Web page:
Monday, July 24, 2006

Ballsack of the Nut People

You know the old saying that you can't judge a book by its cover? There's at least one exception to that rule: Balzan of the Cat People #2: The Caves of Madness. I barely made it through one chapter before putting this book down in disgust. And it's not even entertainingly bad. Here's the paragraph that pretty much made me hate this book before I even got to page 10:
He was a tall man, a humanoid, with two arms and two legs and a head growing between his shoulders. He was hairless, except for the tousled brown crown of his head and the area around his genitals. He had five fingers on each hand and five toes on each foot, and he normally wore clothes. His features--two eyes, a mouth, a nose, two ears--were sharp and set close to his skull, which was more or less oblong. He was an alien to this world, a planet twice the size of the earth which had spawned him, a world with two moons, an unknown number of continents, and at least three sentient races. He'd never known his parents. He was an adopted member of the Cat People. He was a wanderer in self-imposed exile--what men on another world might call "a loner."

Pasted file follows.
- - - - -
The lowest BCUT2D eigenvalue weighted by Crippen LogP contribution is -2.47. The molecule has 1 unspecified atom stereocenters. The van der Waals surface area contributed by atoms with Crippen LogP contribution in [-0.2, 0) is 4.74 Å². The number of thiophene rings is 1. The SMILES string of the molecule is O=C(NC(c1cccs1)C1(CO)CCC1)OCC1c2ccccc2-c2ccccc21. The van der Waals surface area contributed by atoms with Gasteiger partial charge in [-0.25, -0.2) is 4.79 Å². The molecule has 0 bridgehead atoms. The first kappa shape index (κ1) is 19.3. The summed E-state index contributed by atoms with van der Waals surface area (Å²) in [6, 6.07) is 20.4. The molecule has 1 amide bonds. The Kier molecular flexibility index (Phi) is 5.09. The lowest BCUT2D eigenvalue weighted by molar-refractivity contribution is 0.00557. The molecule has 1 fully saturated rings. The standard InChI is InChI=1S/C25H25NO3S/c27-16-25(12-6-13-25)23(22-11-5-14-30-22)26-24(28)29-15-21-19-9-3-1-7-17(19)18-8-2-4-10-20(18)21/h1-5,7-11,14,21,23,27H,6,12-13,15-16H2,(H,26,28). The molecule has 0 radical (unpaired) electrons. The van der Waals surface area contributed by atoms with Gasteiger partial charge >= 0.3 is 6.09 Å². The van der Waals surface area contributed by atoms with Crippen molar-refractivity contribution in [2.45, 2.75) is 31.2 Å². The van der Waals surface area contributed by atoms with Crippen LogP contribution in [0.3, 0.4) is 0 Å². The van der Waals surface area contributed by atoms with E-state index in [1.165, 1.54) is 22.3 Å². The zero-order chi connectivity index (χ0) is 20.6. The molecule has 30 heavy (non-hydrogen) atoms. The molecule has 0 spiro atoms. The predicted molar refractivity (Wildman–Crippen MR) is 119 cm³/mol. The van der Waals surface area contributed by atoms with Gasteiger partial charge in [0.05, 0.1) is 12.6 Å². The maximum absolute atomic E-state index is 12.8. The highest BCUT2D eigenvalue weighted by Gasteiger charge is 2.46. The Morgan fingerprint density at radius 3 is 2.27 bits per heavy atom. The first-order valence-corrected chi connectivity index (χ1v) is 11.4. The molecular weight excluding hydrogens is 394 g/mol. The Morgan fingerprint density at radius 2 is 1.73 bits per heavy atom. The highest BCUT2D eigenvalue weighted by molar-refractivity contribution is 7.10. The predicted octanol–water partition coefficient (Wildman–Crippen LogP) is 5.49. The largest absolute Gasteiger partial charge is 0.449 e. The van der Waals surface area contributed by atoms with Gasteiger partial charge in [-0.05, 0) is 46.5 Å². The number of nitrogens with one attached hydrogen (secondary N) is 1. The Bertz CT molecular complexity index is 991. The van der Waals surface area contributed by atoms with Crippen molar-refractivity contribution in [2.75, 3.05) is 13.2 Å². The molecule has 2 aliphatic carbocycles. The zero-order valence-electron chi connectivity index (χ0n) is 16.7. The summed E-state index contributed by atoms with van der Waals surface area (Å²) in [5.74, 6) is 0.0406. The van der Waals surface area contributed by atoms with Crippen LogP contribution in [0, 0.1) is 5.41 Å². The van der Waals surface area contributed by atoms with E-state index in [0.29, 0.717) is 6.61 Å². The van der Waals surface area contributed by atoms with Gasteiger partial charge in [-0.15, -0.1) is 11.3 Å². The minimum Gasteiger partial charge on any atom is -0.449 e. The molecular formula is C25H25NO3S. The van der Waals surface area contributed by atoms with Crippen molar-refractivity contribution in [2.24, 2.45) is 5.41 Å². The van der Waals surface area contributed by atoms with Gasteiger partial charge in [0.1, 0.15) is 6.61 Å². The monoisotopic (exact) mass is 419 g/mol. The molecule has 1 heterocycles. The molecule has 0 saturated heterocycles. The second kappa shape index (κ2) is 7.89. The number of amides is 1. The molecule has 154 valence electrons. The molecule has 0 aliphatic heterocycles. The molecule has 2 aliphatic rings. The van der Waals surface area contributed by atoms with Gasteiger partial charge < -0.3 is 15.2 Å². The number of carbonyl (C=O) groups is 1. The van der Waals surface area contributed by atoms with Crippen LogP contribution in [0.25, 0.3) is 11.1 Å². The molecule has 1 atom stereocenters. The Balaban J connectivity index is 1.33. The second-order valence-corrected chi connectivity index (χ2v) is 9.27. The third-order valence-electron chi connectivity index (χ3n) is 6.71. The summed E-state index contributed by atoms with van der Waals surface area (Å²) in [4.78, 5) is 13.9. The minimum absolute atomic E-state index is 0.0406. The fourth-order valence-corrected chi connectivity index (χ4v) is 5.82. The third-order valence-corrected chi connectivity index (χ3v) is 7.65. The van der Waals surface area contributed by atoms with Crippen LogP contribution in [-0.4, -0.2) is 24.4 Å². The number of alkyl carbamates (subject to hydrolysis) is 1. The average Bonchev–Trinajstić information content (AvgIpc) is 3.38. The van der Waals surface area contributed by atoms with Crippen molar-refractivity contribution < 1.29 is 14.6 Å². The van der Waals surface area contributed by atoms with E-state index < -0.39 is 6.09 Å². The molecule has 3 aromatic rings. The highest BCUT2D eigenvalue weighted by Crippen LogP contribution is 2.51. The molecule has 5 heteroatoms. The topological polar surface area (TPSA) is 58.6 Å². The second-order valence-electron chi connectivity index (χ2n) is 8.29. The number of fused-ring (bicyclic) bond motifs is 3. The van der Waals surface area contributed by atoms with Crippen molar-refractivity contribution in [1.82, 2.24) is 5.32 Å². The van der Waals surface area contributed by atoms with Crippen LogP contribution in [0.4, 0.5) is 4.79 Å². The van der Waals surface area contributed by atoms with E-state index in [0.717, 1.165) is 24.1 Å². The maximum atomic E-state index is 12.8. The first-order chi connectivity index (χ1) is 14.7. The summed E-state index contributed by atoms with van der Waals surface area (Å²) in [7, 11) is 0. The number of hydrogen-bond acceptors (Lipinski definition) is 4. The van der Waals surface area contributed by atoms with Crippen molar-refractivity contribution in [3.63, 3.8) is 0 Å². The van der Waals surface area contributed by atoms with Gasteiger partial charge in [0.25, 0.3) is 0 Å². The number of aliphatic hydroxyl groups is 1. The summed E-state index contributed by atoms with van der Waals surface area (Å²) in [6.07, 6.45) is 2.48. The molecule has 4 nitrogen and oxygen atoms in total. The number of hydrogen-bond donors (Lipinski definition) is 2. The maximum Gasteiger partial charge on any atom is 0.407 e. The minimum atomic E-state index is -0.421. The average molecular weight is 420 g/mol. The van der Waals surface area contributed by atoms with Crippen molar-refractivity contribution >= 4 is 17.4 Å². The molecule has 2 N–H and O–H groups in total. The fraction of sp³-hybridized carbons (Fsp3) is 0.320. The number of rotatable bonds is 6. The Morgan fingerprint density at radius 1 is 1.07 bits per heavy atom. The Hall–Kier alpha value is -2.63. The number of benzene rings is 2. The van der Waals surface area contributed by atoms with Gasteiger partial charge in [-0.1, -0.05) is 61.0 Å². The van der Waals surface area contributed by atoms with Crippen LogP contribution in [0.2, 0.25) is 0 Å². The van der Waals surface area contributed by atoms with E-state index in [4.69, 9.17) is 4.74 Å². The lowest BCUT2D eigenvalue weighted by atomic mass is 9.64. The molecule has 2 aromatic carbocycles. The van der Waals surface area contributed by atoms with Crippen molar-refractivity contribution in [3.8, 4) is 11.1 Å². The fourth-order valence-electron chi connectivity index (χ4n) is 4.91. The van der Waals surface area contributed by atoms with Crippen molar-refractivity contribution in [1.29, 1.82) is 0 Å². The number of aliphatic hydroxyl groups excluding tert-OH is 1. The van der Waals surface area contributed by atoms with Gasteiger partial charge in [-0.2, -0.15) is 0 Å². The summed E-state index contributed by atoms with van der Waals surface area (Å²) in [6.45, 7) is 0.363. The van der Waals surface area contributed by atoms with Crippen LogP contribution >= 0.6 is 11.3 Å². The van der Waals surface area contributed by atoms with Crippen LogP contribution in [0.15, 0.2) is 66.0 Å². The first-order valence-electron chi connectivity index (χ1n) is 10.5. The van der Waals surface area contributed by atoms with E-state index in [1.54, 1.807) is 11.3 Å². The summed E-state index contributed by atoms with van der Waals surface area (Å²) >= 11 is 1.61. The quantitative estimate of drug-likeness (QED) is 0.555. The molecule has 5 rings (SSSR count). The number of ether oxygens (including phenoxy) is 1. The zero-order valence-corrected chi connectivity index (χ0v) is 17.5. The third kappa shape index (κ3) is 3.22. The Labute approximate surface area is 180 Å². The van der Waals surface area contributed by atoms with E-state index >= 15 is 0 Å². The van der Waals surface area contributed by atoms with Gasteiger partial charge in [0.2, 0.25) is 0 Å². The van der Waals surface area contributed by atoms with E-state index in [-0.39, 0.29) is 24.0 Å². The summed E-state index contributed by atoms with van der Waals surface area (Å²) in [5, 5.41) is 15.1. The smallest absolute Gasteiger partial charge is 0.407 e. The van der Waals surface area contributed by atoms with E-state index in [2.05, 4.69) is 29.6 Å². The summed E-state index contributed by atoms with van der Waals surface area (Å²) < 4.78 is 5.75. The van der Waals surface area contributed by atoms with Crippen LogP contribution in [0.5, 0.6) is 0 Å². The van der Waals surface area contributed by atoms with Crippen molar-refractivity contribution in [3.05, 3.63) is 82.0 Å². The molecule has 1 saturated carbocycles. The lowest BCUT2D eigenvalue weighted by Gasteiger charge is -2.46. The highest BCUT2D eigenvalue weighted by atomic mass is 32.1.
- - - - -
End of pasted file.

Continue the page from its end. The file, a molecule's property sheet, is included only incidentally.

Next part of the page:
Thank you Wallace Moore, author of this crap, for telling me the hero has a head between his shoulders! And that he wears clothes! And he's a loner! What depth of characterization! And I love how we go from learning about Balzan's pubic hair to a mini-dissertation on his adopted homeworld, all in a single paragraph! Sheesh.

What really gets my goat is the tremendous inefficiency of style at work here. If Robert E. Howard were writing this story, we'd discover all the relevant setting information as quick throwaway lines in the midst of slaying foes and wooing wenches. Not that everyone has to write just like Howard, mind you. People who lived and wrote before Howard was born are excused from adopting his style.

So here's the lesson for the day: just because someone at Wikipedia puts something on a Selected Reading List doesn't mean it's going to be good.